John D. Turner writes, "In the Three Steles of Seth, which shows no traces of Christian influence, the traditional two steles, or tablets of stone and brick, on which Seth was said to have preserved from destruction by flood or fire the vast sum of astrological lore revealed to him (cf. Josephus Jewish Antiquities 1.67.1-71.5) have now become three steles recording doxological hymns. The hymns are addressed by Seth to, in ascending order, his own father, Pigeradamas (the heavenly Adam), and the three members of the Sethian trinity, the Self-Generated Son, the divine mother Barbelo, and the preexistent Father. These hymns of praise, anciently preserved for the elect 'living and unshakable generation' and supposedly discovered by Dositheos, the reputed founder of Samaritan Gnostic religion, constitute a virtual Sethian hymnal. After Seth's initial praise of his father Pigeradamas (as in the Secret Book of John, Zostrianos, and Melchizedek, the 'senior [heavenly, archetypal] Adam,' ho geraios Adamas, Hebrew Adam qadmon) and the divine Self-Generated One (regarded as Pigeradamas's parent) in the first-person singular, the doxologies directed to Barbelo and the supreme preexistent One are cast in the first-person plural, as if to be used during a communal ritual of celestial ascent practiced by a community considering themselves to be Seth's descendants. The hymns of the first stele, addressed to Pigeradamas, the Self-Generated One, and the male virginal Barbelo (addressed as masculine), are used as a prelude to the ascent through the Aeon of Barbelo in the second stele, where she is addressed in the feminine - except in 122,6-13 - as a threefold divine Intellect. The hymn of the third stele is used in the salvific ascent to the preexistent paternal nonbeing, addressed in the masculine. Once this spiritual acme is achieved, the worshipers enter into a silent act of praise tantamount to cognitive assimilation to the supreme Father, after which they descend through the three levels in reverse order. One is led to suppose that a mystagogue may have spoken these prayers in the presence of a group of contemplative practitioners, as a way of articulating the stages of mental abstraction and contemplation they undergo." (The Nag Hammadi Scriptures, p. 523)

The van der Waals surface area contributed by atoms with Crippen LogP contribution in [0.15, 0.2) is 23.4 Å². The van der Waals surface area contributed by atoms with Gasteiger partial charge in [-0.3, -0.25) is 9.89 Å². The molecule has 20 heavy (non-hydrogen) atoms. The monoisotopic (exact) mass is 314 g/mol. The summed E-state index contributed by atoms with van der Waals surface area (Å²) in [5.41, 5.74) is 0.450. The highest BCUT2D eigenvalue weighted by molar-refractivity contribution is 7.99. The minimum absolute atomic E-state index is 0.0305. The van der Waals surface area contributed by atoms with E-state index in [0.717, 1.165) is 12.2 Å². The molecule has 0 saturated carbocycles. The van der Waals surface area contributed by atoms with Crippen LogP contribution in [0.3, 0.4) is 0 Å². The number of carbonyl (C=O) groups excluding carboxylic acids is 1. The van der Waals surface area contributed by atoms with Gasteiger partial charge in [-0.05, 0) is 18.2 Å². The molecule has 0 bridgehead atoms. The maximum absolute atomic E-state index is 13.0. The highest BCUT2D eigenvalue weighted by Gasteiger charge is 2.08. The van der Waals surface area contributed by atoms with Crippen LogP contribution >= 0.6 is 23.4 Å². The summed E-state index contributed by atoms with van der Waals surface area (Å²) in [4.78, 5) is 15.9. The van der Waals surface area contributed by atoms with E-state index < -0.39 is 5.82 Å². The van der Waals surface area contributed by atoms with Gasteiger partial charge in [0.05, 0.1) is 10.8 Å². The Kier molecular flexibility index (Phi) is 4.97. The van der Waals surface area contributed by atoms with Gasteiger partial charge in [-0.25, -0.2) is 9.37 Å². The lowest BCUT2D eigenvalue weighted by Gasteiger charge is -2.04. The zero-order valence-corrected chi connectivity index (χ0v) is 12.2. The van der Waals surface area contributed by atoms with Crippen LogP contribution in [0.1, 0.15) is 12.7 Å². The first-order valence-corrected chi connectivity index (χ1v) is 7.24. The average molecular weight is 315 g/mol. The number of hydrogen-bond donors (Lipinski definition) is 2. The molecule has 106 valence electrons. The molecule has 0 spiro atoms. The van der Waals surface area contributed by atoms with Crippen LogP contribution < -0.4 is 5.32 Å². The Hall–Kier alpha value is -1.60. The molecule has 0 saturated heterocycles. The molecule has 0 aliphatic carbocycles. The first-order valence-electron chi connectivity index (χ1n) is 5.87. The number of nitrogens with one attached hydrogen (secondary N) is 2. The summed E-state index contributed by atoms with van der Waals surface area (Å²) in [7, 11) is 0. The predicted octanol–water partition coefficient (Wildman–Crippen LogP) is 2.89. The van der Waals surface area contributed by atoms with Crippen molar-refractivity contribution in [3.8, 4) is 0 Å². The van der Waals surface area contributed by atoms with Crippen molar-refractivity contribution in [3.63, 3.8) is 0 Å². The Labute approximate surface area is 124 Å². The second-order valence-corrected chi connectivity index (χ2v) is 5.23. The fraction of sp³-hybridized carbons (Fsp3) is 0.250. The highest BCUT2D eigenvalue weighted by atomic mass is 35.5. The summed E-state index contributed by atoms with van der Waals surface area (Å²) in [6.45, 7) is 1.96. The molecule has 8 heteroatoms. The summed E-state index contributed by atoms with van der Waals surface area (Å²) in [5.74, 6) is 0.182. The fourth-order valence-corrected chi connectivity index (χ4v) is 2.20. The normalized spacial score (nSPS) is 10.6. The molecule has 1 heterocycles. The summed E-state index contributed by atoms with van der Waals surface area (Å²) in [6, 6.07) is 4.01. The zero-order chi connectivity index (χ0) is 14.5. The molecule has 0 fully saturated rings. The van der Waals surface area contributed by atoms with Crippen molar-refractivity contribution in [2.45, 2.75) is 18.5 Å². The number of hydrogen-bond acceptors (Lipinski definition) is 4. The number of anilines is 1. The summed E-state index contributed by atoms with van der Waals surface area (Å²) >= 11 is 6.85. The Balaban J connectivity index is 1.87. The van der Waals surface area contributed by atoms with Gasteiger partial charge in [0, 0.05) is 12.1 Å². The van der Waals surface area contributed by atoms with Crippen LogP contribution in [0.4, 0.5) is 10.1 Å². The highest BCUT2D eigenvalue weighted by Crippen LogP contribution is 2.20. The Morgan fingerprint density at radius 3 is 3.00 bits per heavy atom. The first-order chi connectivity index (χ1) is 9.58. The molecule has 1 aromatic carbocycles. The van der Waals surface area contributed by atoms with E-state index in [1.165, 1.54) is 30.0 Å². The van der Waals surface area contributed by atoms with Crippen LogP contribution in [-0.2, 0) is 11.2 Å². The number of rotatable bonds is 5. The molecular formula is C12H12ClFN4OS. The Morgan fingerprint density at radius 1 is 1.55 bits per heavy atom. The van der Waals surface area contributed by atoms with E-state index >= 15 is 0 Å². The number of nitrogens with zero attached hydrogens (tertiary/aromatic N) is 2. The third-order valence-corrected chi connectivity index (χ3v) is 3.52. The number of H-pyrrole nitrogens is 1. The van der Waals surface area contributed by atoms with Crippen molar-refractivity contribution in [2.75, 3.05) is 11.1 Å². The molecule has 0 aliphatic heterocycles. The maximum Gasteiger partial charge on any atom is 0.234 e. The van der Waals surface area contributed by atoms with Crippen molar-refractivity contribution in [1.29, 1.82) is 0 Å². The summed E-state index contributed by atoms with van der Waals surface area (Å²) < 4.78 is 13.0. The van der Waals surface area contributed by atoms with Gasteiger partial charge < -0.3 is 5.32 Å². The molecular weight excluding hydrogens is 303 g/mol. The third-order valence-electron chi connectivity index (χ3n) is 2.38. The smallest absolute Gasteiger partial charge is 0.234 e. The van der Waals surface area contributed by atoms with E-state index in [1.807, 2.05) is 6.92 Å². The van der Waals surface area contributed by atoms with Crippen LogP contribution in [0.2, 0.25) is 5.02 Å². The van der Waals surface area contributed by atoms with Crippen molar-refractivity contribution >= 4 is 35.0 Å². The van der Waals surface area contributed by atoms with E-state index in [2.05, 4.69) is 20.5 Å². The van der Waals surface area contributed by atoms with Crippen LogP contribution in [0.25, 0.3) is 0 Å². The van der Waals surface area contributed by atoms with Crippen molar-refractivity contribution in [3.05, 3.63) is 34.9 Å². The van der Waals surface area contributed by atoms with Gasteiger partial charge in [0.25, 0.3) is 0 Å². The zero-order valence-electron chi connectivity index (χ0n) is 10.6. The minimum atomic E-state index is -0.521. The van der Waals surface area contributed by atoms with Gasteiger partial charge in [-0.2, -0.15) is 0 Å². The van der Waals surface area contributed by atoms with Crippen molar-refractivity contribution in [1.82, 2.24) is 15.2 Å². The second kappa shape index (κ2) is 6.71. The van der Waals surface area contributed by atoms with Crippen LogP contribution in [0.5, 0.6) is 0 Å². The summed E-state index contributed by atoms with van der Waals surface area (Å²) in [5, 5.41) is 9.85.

John D. Turner writes, "The position of the Three Steles of Seth relative to the other three Platonizing Sethian treatises is more indeterminate, since the title does not seem to be echoed in any ancient testimonia, perhaps because it was an in-house liturgical text. If anything, it is closer in terminology and spirit to Allogenes the Stranger, yet, like Zostrianos, it seems to preserve more of the basic Sethian dramatis personae than does Allogenes, such as Pigeradamas and Emmacha Seth. Like Allogenes, the complete absence of baptismal motifs seems to represent a phase of Sethianism in which the ascensional rite has become detached from the older baptismal mystery in favor of a practice of contemplative ascent. It contains little of the profusion of aeonic beings evident in Zostrianos; it lacks the Triple-Male Child, Youel, and Ephesech triad that tends to disrupt the otherwise strictly triadic structure (Kalyptos, Protophanes, the Self-Generated One) of the Barbelo Aeon. Many of the beings produced in the course of the theogony of the Holy Book of the Great Invisible Spirit (upon which Zostrianos builds its aeonic structure) are never mentioned in the Three Steles of Seth, which reflects the ascensional praxis of Zostrianos and Allogenes, but without the transcendental baptismal schemata that one finds in Zostrianos. Of all four treatises, its portrayal of the emergence of Barbelo from the Invisible Spirit is extremely close to Moderatus's account of the emergence of Quantity within his Second 'One' (late first century; cf. Simplicius Commentary on Aristotle's Physics 230.34-231.26). On the whole, the Three Steles of Seth is probably contemporary with Zostrianos and Allogenes but earlier than Marsanes and the Bruce Codex, even though it seems to preserve a simpler and perhaps earlier version of the basic structure and fucntion of the Barbelo Aeon than do the other Platonizing Sethian treatises." (The Nag Hammadi Scriptures, p. 525)
Birger A. Pearson states that the text "can safely be assigned to early third-century Egypt" (Ancient Gnosticism, p. 86).
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